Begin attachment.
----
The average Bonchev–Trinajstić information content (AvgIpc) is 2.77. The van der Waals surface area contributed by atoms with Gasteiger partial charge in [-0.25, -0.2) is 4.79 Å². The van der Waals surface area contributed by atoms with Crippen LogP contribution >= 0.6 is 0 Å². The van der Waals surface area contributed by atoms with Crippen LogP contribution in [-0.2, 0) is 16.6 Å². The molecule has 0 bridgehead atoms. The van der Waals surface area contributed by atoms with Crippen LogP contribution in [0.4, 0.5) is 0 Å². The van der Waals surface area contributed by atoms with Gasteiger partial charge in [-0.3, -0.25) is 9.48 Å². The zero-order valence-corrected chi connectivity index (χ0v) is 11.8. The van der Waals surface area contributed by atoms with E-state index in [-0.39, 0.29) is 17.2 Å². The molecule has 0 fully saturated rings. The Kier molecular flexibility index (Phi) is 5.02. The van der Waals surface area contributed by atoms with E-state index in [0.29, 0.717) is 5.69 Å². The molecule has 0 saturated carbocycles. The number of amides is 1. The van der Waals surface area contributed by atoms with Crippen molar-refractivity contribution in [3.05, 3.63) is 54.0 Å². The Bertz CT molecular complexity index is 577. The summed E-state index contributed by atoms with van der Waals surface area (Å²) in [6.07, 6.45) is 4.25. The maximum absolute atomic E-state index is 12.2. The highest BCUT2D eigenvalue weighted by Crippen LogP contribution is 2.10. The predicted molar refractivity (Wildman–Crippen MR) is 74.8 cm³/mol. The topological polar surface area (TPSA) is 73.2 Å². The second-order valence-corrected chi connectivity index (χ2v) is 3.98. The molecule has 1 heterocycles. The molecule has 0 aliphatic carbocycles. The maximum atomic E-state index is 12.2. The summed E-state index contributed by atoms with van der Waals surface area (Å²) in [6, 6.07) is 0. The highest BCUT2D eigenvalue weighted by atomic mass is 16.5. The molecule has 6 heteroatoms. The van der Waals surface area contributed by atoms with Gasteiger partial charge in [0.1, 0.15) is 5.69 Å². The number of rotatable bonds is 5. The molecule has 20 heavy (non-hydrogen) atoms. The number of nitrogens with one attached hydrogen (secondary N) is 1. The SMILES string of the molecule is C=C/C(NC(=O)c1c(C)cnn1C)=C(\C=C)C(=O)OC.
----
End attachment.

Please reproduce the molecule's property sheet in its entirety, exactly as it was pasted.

The average Bonchev–Trinajstić information content (AvgIpc) is 2.77. The van der Waals surface area contributed by atoms with Gasteiger partial charge in [-0.25, -0.2) is 4.79 Å². The van der Waals surface area contributed by atoms with Crippen LogP contribution >= 0.6 is 0 Å². The van der Waals surface area contributed by atoms with Crippen LogP contribution in [-0.2, 0) is 16.6 Å². The molecule has 0 bridgehead atoms. The van der Waals surface area contributed by atoms with Crippen LogP contribution in [0.4, 0.5) is 0 Å². The van der Waals surface area contributed by atoms with Gasteiger partial charge in [-0.3, -0.25) is 9.48 Å². The zero-order valence-corrected chi connectivity index (χ0v) is 11.8. The van der Waals surface area contributed by atoms with E-state index in [-0.39, 0.29) is 17.2 Å². The molecule has 0 fully saturated rings. The Kier molecular flexibility index (Phi) is 5.02. The van der Waals surface area contributed by atoms with E-state index in [0.29, 0.717) is 5.69 Å². The molecule has 0 saturated carbocycles. The number of amides is 1. The van der Waals surface area contributed by atoms with Crippen molar-refractivity contribution in [3.05, 3.63) is 54.0 Å². The Bertz CT molecular complexity index is 577. The summed E-state index contributed by atoms with van der Waals surface area (Å²) in [6.07, 6.45) is 4.25. The maximum absolute atomic E-state index is 12.2. The highest BCUT2D eigenvalue weighted by Crippen LogP contribution is 2.10. The predicted molar refractivity (Wildman–Crippen MR) is 74.8 cm³/mol. The topological polar surface area (TPSA) is 73.2 Å². The second-order valence-corrected chi connectivity index (χ2v) is 3.98. The molecule has 1 heterocycles. The molecule has 0 aliphatic carbocycles. The maximum atomic E-state index is 12.2. The summed E-state index contributed by atoms with van der Waals surface area (Å²) in [6, 6.07) is 0. The highest BCUT2D eigenvalue weighted by atomic mass is 16.5. The molecule has 6 heteroatoms. The van der Waals surface area contributed by atoms with Gasteiger partial charge in [0.1, 0.15) is 5.69 Å². The number of rotatable bonds is 5. The molecule has 20 heavy (non-hydrogen) atoms. The number of nitrogens with one attached hydrogen (secondary N) is 1. The SMILES string of the molecule is C=C/C(NC(=O)c1c(C)cnn1C)=C(\C=C)C(=O)OC.